The effectiveness of interactions with clients and customers, in particular, is another important measure of organisational effectiveness. High levels of client-focused behaviour, both internally and externally, are likely to be a sign of an organisation that performs well. Client satisfaction surveys can be an important tool in measuring corporate health in this area as can regular reviews of complaints and identification of emerging systemic issues. Nevertheless, in the public sector a fine balance needs to be maintained between high levels of client service, and an understanding that in many cases public servants are exercising regulatory power, and need to do this consistently within their regulatory framework.

Another important area is the relationship between an agency and the consultants it contracts to perform specific services. Agencies need to be confident that consultants appreciate their business requirements and understand the impact of what and when they deliver.

Public perceptions of agencies more generally, while not definitive, can also help to provide an early indication of emerging problems. Warning signs can include sustained bad press or gossip about agencies among a range of stakeholders, public concern about the ethical behaviour of employees or perceived ‘perks’ enjoyed by senior staff, and concerns raised by MPs and Senators. Agencies need to be careful in this context to differentiate between criticism of government policies and the performance of an agency.

At the internal level, there are a number of behaviours that may be a sign of poor corporate health. These include bullying tolerated or practised by leaders, unhelpful game playing in the organisation, and a lack of professionalism and respect for others, such as poor meeting behaviours or a culture of malicious gossip. Staff surveys and the monitoring of workplace harassment and grievance indicators can help to identify some of these behaviours.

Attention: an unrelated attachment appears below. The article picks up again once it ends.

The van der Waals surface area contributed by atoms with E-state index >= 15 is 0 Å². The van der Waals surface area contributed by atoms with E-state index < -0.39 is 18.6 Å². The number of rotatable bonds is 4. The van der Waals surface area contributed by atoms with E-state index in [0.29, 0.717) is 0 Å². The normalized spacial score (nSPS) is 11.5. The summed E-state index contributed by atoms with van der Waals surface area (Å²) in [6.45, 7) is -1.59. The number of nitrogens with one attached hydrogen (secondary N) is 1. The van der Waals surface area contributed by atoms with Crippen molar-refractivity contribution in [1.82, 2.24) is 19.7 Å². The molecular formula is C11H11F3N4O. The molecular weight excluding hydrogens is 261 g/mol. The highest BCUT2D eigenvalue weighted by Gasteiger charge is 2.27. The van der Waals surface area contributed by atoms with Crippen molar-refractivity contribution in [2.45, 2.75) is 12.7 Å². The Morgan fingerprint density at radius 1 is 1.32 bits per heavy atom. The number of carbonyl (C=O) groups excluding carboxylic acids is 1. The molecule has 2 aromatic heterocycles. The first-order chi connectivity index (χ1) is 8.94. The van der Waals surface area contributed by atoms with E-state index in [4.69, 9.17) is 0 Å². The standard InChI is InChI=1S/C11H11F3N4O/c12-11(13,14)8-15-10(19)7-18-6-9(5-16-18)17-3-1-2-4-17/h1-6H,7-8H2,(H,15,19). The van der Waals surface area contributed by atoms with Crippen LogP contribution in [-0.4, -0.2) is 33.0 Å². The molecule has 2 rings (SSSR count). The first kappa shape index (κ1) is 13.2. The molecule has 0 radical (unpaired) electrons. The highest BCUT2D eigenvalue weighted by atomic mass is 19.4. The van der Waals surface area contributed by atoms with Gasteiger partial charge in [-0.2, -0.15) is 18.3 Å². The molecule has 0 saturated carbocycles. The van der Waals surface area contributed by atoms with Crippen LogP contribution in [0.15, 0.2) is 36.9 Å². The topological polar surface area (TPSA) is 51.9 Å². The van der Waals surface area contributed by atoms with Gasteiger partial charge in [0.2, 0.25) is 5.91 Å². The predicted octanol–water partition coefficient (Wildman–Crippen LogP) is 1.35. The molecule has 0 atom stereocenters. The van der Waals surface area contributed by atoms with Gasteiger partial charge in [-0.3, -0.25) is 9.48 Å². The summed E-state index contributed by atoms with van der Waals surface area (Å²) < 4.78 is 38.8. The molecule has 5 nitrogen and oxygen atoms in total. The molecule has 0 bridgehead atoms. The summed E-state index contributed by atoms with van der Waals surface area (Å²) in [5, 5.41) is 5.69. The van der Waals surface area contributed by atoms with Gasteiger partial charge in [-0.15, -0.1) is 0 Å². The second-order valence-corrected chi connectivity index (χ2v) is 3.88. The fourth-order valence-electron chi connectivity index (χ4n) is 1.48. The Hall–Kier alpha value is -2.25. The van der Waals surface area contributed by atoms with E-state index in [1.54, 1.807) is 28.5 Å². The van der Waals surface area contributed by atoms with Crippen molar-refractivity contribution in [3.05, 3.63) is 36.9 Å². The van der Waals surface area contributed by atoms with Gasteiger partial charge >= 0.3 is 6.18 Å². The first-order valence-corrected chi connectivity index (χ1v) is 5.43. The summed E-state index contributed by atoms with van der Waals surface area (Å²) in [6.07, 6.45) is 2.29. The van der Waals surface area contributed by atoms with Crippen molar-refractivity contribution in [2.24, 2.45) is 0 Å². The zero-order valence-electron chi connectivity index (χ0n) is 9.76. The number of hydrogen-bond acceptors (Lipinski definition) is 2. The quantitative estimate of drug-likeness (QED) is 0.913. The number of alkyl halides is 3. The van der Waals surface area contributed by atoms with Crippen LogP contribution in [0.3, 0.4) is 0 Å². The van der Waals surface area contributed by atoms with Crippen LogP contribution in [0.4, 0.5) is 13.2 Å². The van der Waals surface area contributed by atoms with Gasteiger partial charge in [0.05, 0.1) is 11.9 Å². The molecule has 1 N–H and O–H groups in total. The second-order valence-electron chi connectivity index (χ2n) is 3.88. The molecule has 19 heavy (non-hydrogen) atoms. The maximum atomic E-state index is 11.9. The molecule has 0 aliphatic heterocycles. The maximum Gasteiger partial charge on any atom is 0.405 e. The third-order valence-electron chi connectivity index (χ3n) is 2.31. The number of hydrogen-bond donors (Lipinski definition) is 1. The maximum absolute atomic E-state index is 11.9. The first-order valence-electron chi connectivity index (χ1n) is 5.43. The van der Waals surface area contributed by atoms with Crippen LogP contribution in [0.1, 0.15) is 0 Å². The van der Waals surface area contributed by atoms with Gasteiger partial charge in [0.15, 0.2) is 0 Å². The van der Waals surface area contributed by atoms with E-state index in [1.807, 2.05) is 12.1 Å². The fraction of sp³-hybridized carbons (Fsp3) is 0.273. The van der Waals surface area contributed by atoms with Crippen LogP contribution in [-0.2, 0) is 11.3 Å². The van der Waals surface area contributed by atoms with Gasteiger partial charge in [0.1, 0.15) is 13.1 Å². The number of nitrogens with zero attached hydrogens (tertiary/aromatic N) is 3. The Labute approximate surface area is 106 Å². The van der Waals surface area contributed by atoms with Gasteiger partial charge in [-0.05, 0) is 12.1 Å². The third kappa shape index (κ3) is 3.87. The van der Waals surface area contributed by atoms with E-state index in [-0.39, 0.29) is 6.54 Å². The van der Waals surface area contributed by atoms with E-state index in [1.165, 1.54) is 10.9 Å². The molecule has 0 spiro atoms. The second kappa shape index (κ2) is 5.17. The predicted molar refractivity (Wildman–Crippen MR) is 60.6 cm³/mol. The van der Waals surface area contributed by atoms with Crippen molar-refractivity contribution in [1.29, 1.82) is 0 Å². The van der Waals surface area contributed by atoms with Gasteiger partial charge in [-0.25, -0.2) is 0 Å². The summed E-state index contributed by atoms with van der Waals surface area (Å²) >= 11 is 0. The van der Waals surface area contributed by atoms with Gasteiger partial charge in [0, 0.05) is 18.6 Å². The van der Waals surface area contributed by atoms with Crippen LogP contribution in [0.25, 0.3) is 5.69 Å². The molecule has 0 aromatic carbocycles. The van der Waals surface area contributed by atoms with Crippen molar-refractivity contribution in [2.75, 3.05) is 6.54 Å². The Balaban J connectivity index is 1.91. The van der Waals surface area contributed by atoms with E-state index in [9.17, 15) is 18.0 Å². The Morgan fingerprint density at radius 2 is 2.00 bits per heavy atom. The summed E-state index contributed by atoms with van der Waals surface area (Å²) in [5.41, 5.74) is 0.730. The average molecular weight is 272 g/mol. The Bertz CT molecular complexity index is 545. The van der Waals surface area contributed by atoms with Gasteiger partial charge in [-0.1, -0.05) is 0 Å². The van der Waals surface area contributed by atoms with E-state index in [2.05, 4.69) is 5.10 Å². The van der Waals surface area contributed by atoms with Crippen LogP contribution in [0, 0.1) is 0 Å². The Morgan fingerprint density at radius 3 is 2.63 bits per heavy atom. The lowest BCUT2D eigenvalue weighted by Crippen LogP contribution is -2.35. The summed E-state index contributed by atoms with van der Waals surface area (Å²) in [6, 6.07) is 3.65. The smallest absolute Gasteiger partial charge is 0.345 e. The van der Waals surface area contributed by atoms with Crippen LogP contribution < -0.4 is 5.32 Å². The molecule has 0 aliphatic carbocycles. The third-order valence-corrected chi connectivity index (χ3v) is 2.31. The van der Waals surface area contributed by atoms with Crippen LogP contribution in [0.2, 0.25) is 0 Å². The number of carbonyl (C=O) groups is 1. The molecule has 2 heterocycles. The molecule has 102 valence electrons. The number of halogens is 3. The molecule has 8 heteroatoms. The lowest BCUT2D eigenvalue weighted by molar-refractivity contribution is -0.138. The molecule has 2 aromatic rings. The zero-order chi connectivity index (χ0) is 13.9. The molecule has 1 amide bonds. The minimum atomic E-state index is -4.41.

A range of research suggests that high levels of engagement of employees, with their work and their organisation, are associated with improved productivity in organisations and the retention of employees.27 Similarly, a high proportion of employees who are actively disengaged with their work could be a sign of an agency at risk of poor performance. The extent of engagement and disengagement is likely to reflect a range of factors relating to the quality of internal relationships, including the quality of immediate management, the provision of feedback, the quality of broader workplace relationships, and the quality of leadership.

An important indicator of corporate health for any agency is the level of staff morale or job satisfaction. There can be real advantages to an agency in regularly testing the level of staff morale through employee-senior staff interaction as well as more formal processes such as staff surveys.

6. Effective agency culture

An agency’s performance in the area of relationships and integrity is clearly linked to the next indicator, that is, the effectiveness of an agency’s culture.

Agency culture is difficult to define, but is what people experience when they deal with an organisation or work in it. Agency culture relates to shared assumptions, beliefs, values, norms and actions as well as language patterns. These collective beliefs shape behaviour.

An agency’s culture needs to be effectively aligned to its outcomes and business. There is no one culture that will suit each agency’s circumstances. The culture in a regulatory and/ or inspection agency, for example, will differ from the culture of an agency with a strong policy development focus.

Nevertheless, all APS agencies need to create a high performance culture with a focus on continual improvement, empowerment of staff and trust. To create such a culture, an agency must have a strong focus on its people and a strong focus on performance. It must take steps to address elements of its culture that do not support its employees and support, to the extent possible, an effective work-life balance.

In the APS context, high-performing agencies also need to be characterised by a culture that encourages collaboration with other agencies and whole of government outcomes. Perceptions by stakeholders that an agency is insular and inwardly focused could be a sign of poor corporate health.

In large agencies, with a range of different business lines, it is appropriate for there to be a number of different sub-cultures. Nevertheless, agency leaders need to focus on the overarching values and objectives that provide coherence. There may be a need to take action if incompatibilities between cultures are affecting business outcomes or undermining organisational cohesiveness and cooperation.